Few recent studies investigated the potential prognostic value of individual imaging and clinical parameters such as LV structural and functional parameters, cardiopulmonary exercise testing parameters, serum biomarkers, and global longitudinal strain (12–14). However, there is still a limited ability to predict HF progression in HCM and there is a need for a HF risk prediction model that allows more comprehensive evaluation of the patients' clinical parameters. Machine learning (ML) algorithms provide a powerful tool for learning complex relationships between the risk predictors and outcomes from a representative sample of the patients. ML-based models have been used to predict cardiovascular events with improved accuracy and generalizability compared to traditional risk predictors (15–19). Several studies showed that further improvement can be achieved by combining a number of ML models in an ensemble utilizing their versatile characteristics (15, 20, 21). In this study, we present an ML-based HF risk prediction model in HCM patients. To avoid arbitrarily selecting a specific ML model, we followed a systematic approach to build an ensemble of models that can learn the association between HF risk and clinical and imaging risk markers. We report the performance metrics of each individual model in the ensemble to illustrate the designing steps rather than providing a rigorous comparison of the different models.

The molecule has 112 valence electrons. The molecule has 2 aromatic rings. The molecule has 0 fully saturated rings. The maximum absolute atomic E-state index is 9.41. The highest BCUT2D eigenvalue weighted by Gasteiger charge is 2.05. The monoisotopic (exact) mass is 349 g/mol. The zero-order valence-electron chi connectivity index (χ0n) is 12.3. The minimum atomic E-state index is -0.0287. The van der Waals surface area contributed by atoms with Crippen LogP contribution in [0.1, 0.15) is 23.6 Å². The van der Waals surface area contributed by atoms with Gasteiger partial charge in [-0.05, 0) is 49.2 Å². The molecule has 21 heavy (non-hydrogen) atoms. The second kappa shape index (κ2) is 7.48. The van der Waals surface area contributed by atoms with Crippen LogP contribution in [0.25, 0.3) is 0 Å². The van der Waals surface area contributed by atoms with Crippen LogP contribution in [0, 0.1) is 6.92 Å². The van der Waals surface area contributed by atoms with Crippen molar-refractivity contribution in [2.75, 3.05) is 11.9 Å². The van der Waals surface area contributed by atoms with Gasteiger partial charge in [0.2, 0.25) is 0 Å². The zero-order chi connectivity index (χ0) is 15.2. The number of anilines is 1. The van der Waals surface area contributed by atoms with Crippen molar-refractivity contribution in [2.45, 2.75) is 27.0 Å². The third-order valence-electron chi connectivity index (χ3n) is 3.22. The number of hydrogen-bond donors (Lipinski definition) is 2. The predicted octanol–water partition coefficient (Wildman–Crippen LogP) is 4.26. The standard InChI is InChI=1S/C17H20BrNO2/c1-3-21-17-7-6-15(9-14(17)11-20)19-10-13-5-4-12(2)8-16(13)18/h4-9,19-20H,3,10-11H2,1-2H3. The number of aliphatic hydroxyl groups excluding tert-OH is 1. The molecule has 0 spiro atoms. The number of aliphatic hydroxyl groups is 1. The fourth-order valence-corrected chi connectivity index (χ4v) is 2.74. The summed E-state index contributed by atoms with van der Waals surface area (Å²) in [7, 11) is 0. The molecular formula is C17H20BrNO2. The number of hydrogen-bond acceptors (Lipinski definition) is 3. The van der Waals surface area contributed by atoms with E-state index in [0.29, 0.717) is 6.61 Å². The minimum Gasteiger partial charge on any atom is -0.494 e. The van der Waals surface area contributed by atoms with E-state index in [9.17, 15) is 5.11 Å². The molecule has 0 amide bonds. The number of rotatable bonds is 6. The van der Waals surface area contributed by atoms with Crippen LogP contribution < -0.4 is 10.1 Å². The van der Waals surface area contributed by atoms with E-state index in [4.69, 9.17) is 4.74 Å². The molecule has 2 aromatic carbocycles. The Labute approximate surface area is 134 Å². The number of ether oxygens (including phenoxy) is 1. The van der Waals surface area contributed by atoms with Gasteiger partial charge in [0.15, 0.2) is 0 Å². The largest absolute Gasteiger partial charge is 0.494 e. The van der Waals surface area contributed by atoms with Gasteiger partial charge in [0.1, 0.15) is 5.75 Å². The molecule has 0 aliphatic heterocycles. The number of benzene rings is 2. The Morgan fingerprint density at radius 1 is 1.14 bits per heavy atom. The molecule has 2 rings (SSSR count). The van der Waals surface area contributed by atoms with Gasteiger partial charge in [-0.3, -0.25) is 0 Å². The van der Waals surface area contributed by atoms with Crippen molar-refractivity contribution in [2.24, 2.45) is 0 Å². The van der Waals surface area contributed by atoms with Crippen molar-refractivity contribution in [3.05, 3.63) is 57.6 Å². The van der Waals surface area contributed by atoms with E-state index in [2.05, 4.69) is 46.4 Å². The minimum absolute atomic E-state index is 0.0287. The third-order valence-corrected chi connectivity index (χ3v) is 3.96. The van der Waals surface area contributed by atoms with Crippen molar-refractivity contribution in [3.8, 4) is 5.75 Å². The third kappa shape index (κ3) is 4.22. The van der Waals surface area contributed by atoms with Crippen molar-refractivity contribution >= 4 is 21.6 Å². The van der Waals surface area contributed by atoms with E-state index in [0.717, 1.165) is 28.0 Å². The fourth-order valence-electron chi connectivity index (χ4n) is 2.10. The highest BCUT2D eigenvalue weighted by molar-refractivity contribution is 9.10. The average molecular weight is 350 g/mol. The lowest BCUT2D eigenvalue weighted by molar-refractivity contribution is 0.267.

Materials and Methods
Study Population and Outcome